Underrated Prospects Raiders Must Prioritize in 2022 NFL Draft

Alex Ballentine@Ballentine_AlexFeatured ColumnistApril 6, 2022

Underrated Prospects Raiders Must Prioritize in 2022 NFL Draft

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    The 2022 NFL draft has already been pretty successful for the Las Vegas Raiders

    After all, they got one of the top five wide receivers in football using picks from this year's talent grab, when they sent their first- and second-round picks to Green Bay to get Davante Adams. 

    Now the Raiders can sit back and watch the first two rounds with a guaranteed asset already on their roster. 

    As for the rest of the draft, new general manager Dave Ziegler is going to have to uncover some diamonds in the rough to get the most out of the draft. Barring any trades, they won't be on the clock until pick No. 86 in the third round. 

    In total, they have five selections to work with. Here are some names they should be looking to target with those picks, and each selection is rated below 85th on Bleacher Report's latest big board

OG Cole Strange, Chattanooga

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    The good news for the Raiders is that there are plenty of starting guards in the NFL who were taken in the third round or later. 

    Joe Thuney, Shaq Mason and Wyatt Teller are all examples of interior offensive linemen who were drafted in Round 3 or later and went on to become elite at the position. Finding a starting-caliber tackle in the third round could be a tall task, but finding a future Pro Bowler at guard is a real possibility.

    Among the intriguing options that could be there is Cole Strange (scouting report) from Chattanooga.

    The 23-year-old is a small school prospect who has done well for himself in the pre-draft process. He posted a 9.95 out of 10 relative athletic score, giving him the seventh-highest score for a guard since 1987, per Kent Lee Platte

    Despite being just 307 pounds, Strange is a mauler in the run game and has the athleticism to continue developing as a pass-blocker. 

    The vast majority of his starts came at left guard in college where he would immediately challenge John Simpson for the starting job in Las Vegas and allow Denzelle Good to move back to tackle.

Edge Dominique Robinson, Miami (OH)

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    The Raiders made their pass rush a priority when they signed Chandler Jones to upgrade from Yannick Ngakoue. However, it would still be worth looking at a developmental pass-rusher to become the No. 3 guy given the general results of Clelin Ferrell.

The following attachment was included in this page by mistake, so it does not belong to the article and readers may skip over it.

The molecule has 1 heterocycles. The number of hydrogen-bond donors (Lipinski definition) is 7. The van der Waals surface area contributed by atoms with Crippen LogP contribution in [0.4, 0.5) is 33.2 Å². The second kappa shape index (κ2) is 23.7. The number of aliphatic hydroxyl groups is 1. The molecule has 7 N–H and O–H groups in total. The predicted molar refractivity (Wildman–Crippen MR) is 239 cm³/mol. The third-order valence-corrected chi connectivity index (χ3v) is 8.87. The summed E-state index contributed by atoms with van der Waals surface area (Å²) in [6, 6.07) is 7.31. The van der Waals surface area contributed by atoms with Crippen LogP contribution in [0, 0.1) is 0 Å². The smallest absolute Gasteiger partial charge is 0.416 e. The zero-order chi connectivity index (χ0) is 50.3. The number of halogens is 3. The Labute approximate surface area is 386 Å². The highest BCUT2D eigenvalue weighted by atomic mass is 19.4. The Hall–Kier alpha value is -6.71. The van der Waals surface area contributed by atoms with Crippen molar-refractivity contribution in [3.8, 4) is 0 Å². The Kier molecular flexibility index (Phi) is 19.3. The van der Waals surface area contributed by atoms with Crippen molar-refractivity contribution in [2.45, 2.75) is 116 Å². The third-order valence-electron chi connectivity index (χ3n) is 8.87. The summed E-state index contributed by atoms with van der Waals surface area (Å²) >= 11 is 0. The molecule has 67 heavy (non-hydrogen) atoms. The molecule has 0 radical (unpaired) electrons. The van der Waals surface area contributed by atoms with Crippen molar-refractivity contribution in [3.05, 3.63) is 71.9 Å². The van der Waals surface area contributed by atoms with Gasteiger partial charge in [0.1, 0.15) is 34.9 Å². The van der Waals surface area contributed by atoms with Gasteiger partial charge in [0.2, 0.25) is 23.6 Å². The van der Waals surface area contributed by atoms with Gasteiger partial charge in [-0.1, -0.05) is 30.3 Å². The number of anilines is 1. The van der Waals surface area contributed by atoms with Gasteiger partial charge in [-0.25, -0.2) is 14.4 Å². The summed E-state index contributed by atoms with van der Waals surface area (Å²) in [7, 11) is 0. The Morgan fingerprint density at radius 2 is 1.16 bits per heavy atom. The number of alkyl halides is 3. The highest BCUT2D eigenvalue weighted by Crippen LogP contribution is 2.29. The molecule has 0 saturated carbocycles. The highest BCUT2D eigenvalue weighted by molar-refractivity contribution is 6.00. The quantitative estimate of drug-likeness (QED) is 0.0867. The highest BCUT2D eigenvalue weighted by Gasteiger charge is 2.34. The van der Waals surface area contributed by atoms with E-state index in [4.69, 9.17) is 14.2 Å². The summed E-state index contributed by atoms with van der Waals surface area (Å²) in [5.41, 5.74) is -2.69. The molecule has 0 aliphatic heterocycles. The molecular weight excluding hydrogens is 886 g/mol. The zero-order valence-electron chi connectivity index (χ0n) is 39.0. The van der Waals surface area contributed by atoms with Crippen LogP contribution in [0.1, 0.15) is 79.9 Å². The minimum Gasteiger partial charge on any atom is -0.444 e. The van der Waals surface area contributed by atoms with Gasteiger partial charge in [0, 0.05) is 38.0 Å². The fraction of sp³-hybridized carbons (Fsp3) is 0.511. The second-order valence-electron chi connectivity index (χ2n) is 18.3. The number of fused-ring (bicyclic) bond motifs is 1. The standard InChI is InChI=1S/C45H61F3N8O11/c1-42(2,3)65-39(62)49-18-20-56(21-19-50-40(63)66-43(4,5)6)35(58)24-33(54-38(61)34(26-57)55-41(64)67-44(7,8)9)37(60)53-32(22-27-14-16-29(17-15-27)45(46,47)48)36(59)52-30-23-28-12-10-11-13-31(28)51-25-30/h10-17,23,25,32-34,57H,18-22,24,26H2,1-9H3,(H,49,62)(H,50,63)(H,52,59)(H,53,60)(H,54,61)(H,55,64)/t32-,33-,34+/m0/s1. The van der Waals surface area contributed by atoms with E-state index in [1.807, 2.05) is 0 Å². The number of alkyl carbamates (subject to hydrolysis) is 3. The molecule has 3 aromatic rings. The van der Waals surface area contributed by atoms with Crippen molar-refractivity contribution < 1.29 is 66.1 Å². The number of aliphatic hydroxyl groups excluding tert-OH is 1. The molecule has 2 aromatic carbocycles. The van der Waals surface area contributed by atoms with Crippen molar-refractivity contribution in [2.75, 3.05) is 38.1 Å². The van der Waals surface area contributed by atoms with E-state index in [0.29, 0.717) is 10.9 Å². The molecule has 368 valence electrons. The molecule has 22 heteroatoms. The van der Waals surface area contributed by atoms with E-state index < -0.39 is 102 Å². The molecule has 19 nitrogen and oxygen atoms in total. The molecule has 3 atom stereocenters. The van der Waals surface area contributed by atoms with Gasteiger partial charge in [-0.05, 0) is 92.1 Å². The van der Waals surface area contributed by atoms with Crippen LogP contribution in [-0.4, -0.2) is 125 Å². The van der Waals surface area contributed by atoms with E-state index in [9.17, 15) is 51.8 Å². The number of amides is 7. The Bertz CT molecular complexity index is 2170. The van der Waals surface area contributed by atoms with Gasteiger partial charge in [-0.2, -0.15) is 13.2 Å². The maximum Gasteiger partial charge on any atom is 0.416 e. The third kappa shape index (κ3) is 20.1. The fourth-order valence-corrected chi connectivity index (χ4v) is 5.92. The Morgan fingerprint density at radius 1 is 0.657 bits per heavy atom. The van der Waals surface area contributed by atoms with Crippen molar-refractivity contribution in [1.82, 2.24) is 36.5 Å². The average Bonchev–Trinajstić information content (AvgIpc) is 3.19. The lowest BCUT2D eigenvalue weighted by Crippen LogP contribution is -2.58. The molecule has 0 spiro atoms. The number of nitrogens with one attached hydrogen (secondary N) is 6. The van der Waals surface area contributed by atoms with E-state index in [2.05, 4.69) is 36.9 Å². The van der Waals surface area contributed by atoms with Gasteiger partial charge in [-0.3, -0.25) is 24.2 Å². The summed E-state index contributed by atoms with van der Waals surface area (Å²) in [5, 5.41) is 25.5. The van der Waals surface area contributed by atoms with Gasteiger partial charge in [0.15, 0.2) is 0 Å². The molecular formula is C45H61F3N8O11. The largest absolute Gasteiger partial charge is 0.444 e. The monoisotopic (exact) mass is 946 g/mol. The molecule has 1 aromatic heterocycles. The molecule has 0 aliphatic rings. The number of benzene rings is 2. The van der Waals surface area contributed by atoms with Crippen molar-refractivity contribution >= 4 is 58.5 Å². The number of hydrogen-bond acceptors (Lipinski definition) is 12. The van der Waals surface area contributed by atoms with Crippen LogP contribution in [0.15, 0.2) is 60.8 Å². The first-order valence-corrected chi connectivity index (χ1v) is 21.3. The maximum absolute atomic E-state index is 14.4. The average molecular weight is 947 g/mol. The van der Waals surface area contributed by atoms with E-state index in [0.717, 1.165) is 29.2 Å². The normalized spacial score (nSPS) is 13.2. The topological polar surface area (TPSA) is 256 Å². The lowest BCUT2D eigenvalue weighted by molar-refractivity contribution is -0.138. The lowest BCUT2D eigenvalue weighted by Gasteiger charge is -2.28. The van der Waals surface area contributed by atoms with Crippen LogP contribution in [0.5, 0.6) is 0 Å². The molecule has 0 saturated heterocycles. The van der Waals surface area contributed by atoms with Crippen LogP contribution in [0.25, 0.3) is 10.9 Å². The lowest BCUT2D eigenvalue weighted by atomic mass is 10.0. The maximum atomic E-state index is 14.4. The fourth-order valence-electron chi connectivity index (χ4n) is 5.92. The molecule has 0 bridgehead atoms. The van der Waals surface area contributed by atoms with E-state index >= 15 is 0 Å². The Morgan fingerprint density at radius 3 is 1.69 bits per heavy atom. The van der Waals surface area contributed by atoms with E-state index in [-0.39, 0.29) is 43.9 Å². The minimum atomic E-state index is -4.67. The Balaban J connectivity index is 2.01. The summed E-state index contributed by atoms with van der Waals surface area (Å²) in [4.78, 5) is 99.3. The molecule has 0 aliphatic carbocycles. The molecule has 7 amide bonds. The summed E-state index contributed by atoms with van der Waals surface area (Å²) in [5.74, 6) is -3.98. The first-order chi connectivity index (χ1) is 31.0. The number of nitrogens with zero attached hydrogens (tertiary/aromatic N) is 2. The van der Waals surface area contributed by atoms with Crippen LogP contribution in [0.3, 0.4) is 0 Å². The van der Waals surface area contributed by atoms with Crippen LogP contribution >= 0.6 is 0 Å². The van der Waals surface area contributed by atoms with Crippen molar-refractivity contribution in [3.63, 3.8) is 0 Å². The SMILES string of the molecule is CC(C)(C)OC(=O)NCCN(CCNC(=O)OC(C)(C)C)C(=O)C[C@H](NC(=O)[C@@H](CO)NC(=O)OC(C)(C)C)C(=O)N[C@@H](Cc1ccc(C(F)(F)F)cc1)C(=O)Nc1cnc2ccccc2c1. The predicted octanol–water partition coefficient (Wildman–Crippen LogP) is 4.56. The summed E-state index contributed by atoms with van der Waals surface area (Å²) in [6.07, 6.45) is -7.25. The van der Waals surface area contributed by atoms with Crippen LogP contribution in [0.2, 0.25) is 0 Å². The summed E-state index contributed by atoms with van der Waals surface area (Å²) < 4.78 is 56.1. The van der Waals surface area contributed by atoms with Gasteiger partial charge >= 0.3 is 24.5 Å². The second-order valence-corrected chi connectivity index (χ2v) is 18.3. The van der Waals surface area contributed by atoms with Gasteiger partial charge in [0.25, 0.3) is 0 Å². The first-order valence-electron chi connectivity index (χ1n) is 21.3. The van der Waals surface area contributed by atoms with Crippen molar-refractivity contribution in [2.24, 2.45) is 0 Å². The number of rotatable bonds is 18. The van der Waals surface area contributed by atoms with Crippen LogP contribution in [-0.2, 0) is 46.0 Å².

The 2019 No. 4 overall pick is in the fourth year of his rookie contract, so even if he shows some success, it would be wise to trade him before giving him a contract extension. 

    Taking a late-round flier on Dominique Robinson (scouting report) makes a lot of sense to replace him. 

    He is a converted wide receiver who has only been playing as a defensive end since 2020. He made an immediate impact, earning All-MAC honors in 2021. 

    The Miami RedHawk star had a good showing at the Senior Bowl before posting a 9.73 relative athletic score with a 1.61-second 10-yard split on his 40-yard dash at the NFL combine. 

    Robinson has a great first step and played at Canton McKinley High School, which happens to be Raiders head coach Josh McDaniels' alma mater. 

DT Noah Elliss, Idaho

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    The new Raiders front office has already made significant changes to the interior of the defensive line.

    Bilal Nichols, Vernon Butler and Kyle Peko are in, but Quinton Jefferson is out after signing with the Seattle Seahawks. Johnathan Hankins remains unsigned. 

    The Raiders could opt to continue their overhaul at the position with a hulking nose tackle in Noah Elliss.

    He's definitely a project, but it's hard to find many 6'4" 346-pound defensive linemen with his potential.

    Elliss is not an elite athlete, though. He ran a 5.6-second 40-yard dash at the combine. However, he is a powerful lineman at the point of attack and has the potential to become a run-stuffing nose tackle. 

    He comes from an NFL bloodline. His father is Luther Elliss, who is the defensive line coach at Idaho and played in the NFL for 10 years, primarily with the Detroit Lions

    Elliss will likely need a year to develop and get his body NFL-ready. But, with the Raiders hoping to be more multiple up front, such a player could be a two-gap player and be transformed into an asset. 

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